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New York Public Library’s Picture Collection - New York, New York



PDC member T.V. Alexander visits the NYPL's Picture Collection


“Many facts which require hours to be tracked down in texts can be swiftly and simply discovered by consultation with pictures.” – Romana Javitz, former head of the Picture Collection.

Imagine, if you will, a time before Google Images. That’s the world I lived in the first time I visited the New York Public Library’s Picture Collection, desperate to find some new visual research for a college project. At the time, around 2005, the collection was housed in the Mid-Manhattan location, across from the more iconic Stephen A. Schwarzman Building. It felt like a secret - a room full of shelves stuffed with files of just pictures. Not binders, not books, just loose pictures in folders you can pick up and move around and even check out and take home. I took photos of what I needed with my clunky digital camera, making sure to frame in the hand penciled archive numbers on each image in case I needed to go find them again.




The category headings on the folders seemed baffling at first. For example, there is no folder for “Sports” but there are multiple folders for “Ball Games”. It begs the question, who came up with this system and when?


The answer is the librarians of the NYPL over a hundred years ago, responding to an overwhelming demand from the burgeoning graphic arts industry. Workers creating graphic illustration for theater, publishing and many other industries needed references and the library began amassing postcards, tear sheets, clippings and the like, creating an accessible collection (as opposed to the already existing Print Collection, whose fine art holdings do not circulate). After amassing over 17,000 images, the Picture Collection opened for circulation in 1915.


In 1929, after much growth and change, the collection came under the leadership of Romana Javitz, who set a course towards modernization. After studying famous pictorial collections of Europe, Javitz returned to New York and expanded what the collection took in to preserve images of American folk art and African American art and craft.


In 1935, with the help of a group of unemployed illustrators and the WPA, Javitz devised a program to preserve American decorative arts through images. Javitz Argued that by ignoring the role of pictures in producing knowledge, libraries had created a vacuum that would be filled by commercial enterprise, an argument that has proved prescient.

Throughout her tenure she continued reassessing the index of subject headings, always with the aim of making the collection as accessible as possible.


Nowadays, the collection is housed in Room 119 at the iconic Stephen A. Schwarzman Building, itself is a treasure of a space. Gorgeous Beaux-Arts details everywhere, enthralling views of West 42nd Street, the rich smell of old paper - I have often found myself creatively reinvigorated just by being there, even if my search yielded nothing helpful.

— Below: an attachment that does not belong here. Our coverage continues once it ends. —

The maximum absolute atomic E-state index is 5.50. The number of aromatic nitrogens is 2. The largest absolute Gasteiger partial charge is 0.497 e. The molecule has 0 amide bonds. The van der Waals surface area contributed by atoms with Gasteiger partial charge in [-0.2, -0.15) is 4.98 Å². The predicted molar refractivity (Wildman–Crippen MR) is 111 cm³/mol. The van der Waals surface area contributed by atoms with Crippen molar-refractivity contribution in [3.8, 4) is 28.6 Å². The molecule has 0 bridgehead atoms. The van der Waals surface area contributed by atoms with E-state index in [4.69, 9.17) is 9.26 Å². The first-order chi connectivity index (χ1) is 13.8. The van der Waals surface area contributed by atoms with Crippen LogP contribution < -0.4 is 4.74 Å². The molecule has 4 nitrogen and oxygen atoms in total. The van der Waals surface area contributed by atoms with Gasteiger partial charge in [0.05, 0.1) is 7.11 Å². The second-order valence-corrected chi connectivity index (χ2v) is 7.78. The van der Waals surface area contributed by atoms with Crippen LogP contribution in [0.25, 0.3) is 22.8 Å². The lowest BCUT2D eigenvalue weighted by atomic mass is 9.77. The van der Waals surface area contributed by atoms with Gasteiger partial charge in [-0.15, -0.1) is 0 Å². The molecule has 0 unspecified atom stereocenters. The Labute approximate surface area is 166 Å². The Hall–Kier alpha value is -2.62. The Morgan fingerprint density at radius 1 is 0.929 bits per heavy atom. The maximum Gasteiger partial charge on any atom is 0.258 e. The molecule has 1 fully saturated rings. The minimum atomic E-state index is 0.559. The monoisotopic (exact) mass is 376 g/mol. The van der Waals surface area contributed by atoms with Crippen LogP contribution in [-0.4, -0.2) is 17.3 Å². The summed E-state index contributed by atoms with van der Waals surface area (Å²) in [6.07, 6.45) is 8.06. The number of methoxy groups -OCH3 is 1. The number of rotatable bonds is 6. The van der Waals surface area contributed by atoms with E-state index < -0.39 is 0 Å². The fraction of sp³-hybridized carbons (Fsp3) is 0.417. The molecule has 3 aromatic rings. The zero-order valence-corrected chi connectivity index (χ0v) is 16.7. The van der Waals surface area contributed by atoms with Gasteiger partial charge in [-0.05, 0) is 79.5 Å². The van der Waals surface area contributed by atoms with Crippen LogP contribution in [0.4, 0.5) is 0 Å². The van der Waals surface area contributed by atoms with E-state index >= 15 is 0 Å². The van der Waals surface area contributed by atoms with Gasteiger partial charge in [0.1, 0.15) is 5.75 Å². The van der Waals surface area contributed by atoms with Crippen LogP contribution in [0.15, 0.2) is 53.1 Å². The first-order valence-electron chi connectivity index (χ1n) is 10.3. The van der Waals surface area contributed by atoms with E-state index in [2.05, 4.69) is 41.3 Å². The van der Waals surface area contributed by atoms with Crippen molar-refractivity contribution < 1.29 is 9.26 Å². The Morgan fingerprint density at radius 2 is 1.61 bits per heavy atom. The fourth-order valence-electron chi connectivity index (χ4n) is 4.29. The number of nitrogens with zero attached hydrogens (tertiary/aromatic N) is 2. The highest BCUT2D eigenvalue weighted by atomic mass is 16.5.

But it rarely doesn’t yield something. Part of the beauty, to me, is that even when I don’t find what I was looking for I always leave with something to file away for another project. This is due in part to the nature of the pictures as objects. Sometimes they are neatly mounted on matte board but frequently the images are tears from old books, magazines, catalogs - which means there can be other text or images on the reverse. Occasionally this ignites a new idea. The organic nature of chasing concepts through physical images is really fun.


Recently, I was looking for pictures of malls (first hurdle, they are actually all under “Shopping Centers”) and turned one picture over to discover it was a page from a retail development industry publication I had never heard of. Another door to open on my research journey! Would I have found that doing text based research? Probably not.



The Picture Collection is also home to the library’s collection of over 25,000 postcards, an amazing source of illustrative inspiration but also helpful for historic research. For designers not able to visit New York, a majority of the collection is also available online. But for those who can visit, the collection offers about 20 seats to work at, some tables and some window counters. I prefer using a scanning app to gather my images but it’s nice to have the option to use their color and black and white copiers. It’s a great room to eavesdrop in, I love overhearing what other people are working on. To top off your visit, consider a stroll in Bryant Park, the perfect cap to an afternoon spent among the pictures.



 

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